- The second is that even simple organizations are hard to evaluate. Against Malaria Foundation is a much less complex organization than most nonprofits. Against Malaria Foundation is using a single strategy – distributing insecticidal mosquito nets – to combat a single disease. Though the mission is very important – literally life and death – and though no work in developing countries is easy, the operation is less complex, and its outcomes simpler to measure, than, say, a social service organization working to help families struggling with multiple problems, such as poverty, disease, substance abuse, violence, substandard housing, lack of opportunity, and failing schools. I’m sure the simplicity and clarity of its mission and methods explain why Against Malaria Foundation rose to the top of the GiveWell list: it’s an organization with a mission that is easy to see, to understand, and to measure. And yet, even with Against Malaria Foundation, it’s tough to measure with absolute certainty the effectiveness and efficiency of the charitable gift.
- The third is that, as I’ve written before, going to scale is a challenge. Most nonprofits are not very deep administratively. The more efficient they are at getting funds to work for the mission, the more challenging it may be for them to double or triple their impact in a short period of time.
- And finally, this story reveals a class-based double standard in how we evaluate nonprofits. No one is asking America’s elite cultural and educational institutions to prove their effectiveness. Donors don’t check with GiveWell or Charity Navigator before sending millions to Princeton or the Metropolitan Opera. Funders don’t hassle the Boston Museum of Fine Arts to prove the effectiveness of its exhibits or the efficiency of its use of donated dollars. But for the social service organizations that are trying to ameliorate conditions for vulnerable people in a badly broken world, the expectations can be set unreasonably high.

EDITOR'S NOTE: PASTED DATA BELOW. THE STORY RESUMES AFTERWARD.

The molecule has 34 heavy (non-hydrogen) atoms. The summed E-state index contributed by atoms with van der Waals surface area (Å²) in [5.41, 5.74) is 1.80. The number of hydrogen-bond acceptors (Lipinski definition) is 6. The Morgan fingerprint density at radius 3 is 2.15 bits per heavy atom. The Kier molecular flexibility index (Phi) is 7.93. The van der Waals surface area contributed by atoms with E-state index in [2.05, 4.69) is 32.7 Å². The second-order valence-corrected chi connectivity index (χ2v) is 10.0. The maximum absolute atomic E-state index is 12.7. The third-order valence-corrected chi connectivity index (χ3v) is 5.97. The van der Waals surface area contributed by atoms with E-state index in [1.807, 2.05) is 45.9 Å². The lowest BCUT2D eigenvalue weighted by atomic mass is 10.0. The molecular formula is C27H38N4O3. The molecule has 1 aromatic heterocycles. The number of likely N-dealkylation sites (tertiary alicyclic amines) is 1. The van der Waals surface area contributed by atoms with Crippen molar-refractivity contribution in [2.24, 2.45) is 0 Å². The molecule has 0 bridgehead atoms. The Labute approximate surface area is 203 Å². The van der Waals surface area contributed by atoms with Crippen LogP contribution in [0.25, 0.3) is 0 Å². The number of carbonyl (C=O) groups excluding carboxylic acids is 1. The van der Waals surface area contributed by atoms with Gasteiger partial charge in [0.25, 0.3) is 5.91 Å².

So should we as donors work as hard as we can to be sure the charitable organizations we support are effective? Of course. Should nonprofits look for intellectually rigorous ways of testing their impact? Absolutely. But should we expect a third-party evaluator to have all the answers and to reduce complexity to a simple number or rating? No, we shouldn’t. And we should be suspicious of those who claim to do so.
Copyright Alan Cantor 2014. All rights reserved.
The bellweather S & P 500 aveage has outperformed Hedge Funds as an investment class in 10 of the past 11 years. Hard to argue with…or say more than that. Emperor’s clothes?
Interesting example of unintended consequences. Reminds me of a story I heard that, instead of protecting cork trees, synthetic corks have made cork trees less profitable so they are now more likely to be replaced by real estate development in some cases.
Your post also reminds me of the debate between active and passive investors, e.g. Fidelity versus Vanguard. Instead of looking for the most worthy charity, why not invest in a portfolio of them and try to mimic the market. Now if GiveWell would only come up with a Dow Jones index for non-profits…